Bowls and Boards: Feasting Without Endless Cooking

Great for easy summer meals and holiday entertaining!

July 26, 2021
Holiday Food

Big bowls, platters, and boards are great alternatives for easy-breezy summer meals and also holiday entertaining. Forget casseroles, individual appetizers, and all that work. Guests enjoy the variety of foods and helping themselves. The best part? No (or less) cooking! Work smarter, not harder!

Due to some recent health issues, I needed to minimize exertion but still wanted to bring some variety and great ingredients to the table. For some reason, this idea of bowls and boards entered my mind. It’s fun, delicious, and guests love it for a change. 

All you need to do is cut the items so it’s easy for guests to help themselves. Keep slices to one or two bites per guest and include knives on the board.

Here are some examples:

  • Cheese board. Mix the flavors, such as a soft Brie with a bolder option such as Gouda. If it’s summertime, chose two or three cheeses that won’t melt such as aged or hard cheeses.
     
  • Charcuteries board: Select a couple types of cured meats, at least one soft and mild option (such as prosciutto) and one firm and heavy option (such as salami). If you wish, roll the meats (or fold) to make it easier to eat.
     
  • Stack or swirl crackers, flatbreads, or crostini on boards near cheese and meats in empty spaces.
     
  • Bowls of dip: pesto, hummus, olive spread, any dip. Consider dips that add color or new flavors to the board. Leave room around the bowls for crunchy vegetables to dip.
     
  • Seasonal fruit and vegetables. Something sweet with grapes, figs, dried or fresh berries. Colorful veggies such as mini carrots, radishes, cucumbers, bell peppers, figs, and grapes.
     
  • Something acidic such as pickles (cornichons), pickled green beans, pickled jalapenos. 
     
  • Platters with sliced, roasted meats and basket of sandwich breads (soft baguette or sliced buns) 
     
  • A giant bowl of mixed salad greens tossed with roasted chickpeas, black beans, and/or lentils.
     
  • Add-ons for salads, sandwiches, and soups: fresh or roasted peppers, grape tomatoes, steamed broccoli florets, sliced cooked beets, carrot sticks, thinly sliced onions, hard-boiled eggs, edamame.
     
  • Pastas with mix-ins: olives, grape tomatoes, steamed broccoli florets, grated mozzarella
  • Almonds or cashews

  • For fall and winter: A comforting bowl of seasonal soup with a bread basket.

  • For a more festive board, spring for some might-adds: fancy olives, smoked salmon, shrimp, marinated mushrooms, and artichoke hearts

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If you’re a gardener or keep your freezer stocked, you may find that you’ve done much of the work!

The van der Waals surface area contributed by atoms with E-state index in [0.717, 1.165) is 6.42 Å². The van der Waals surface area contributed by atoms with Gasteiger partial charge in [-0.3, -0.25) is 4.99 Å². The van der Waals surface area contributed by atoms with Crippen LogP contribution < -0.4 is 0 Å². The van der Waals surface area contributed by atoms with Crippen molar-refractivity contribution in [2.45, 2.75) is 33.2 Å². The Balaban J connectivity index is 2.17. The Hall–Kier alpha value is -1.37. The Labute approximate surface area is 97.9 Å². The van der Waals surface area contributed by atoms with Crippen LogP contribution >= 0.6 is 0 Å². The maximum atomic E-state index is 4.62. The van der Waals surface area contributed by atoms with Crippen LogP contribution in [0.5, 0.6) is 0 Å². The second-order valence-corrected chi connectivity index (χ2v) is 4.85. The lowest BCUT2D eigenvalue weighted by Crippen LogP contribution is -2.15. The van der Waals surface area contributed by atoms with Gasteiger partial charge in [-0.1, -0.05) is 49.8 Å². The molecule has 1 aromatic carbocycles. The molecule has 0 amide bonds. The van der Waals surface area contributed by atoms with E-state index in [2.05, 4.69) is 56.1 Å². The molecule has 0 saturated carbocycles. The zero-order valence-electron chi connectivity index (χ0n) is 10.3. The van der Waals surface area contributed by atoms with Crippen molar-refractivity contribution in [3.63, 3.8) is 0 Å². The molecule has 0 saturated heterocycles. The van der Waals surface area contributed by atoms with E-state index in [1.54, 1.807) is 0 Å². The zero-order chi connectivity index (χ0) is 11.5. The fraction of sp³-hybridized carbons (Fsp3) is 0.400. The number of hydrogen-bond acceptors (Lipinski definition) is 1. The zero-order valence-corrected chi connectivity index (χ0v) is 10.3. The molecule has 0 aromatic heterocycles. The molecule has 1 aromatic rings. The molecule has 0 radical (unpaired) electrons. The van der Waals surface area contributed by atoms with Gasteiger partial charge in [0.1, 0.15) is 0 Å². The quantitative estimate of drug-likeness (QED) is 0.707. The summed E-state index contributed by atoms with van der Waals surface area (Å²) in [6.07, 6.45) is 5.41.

• We already have two freezers full of many different vegetables (roasted peppers, steamed broccoli, baby green beans, pea pods) and fruits (five kinds of berries and cubed melons). In our case, it all comes from the garden.
  • I have containers of well-seasoned broths in the freezer, ready to thaw and receive vegetables for soup.
  • I’ve canned dozens of jars of tomatoes, tomato sauces, and salsas, along with jars of fruit jams and pickles.
  • We’ve stashed a winter’s supply of home-grown onions, purple- and yellow-fleshed potatoes, winter squash, sweet potatoes, carrots, beets, and garlic in the cellar.
  • Our kitchen opens onto a small solar greenhouse which has begun and will continue producing a variety of cut-and-come-again salad and cooking greens until spring.
  • Our cellar shelves are already stacked with several weeks’ worth of emergency supplies along with a few fancier things in case of unexpected company: canned tuna, chicken, sardines, smoked herring, etc.

I did a little extra work during the past few weeks that didn’t seem that onerous:

  • I baked and froze bread: a big load of flatbreads, baguettes, pitas, and loaves. See how to make flatbread.
  • As I was preparing other meals, I cooked up and froze dry beans, chickpeas, lentils, and brown barley in various-sized containers. See my lentil soup recipe.
  • Finally, we did a big final shopping: a pound of smoked salmon, a big bag of frozen shrimp, a variety of hard cheeses, several boxes of whole-grain crackers, a few quarts of yogurt, several bags of green pears and winter apples, and an assortment of nuts, seeds, and dried fruits (our usual snack foods).

The Pies

Oh, I’ve allowed one major deviation. Pies. I’ve baked and frozen three pies from my summer larder: a squash-maple, a blackberry, and a blueberry. See pie-making tips.

For a quick dessert, consider a blackberry cobbler or a fruit crisp.

The Leftovers

With the leftovers, enjoy bowls of oatmeal and berries for breakfast. For dinner? Mix up a container of broth, a load of diced vegetables and a container of barley or white beans, and—voila!—a hearty soup. Broccoli-cheese soup. Black-bean chili. White-bean chili. It becomes a feast when accompanied by a platter of pitas, crackers, cheeses, hummus & other dips, olives, sliced beets, carrot sticks, broccoli florets.

Yes, we’ll bypass a lot of traditional cooking this season. But we will be chatting online and on the phone, and sharing with everyone how well we’re eating.

Bon Appétit to us and to you. Wishing you all a season of groaning boards and overflowing bowls.

About This Blog

"Living Naturally" is all about living a naturally healthy lifestyle. Margaret Boyles covers health tips, ways to avoid illness, natural remedies, food that's good for body and soul, recipes for homemade beauty products, ideas to make your home a healthy and safe haven, and the latest news on health. Our goal is also to encourage self-sufficiency, whether it's relearning some age-old skills or getting informed on modern improvements that help us live better, healthier lives.

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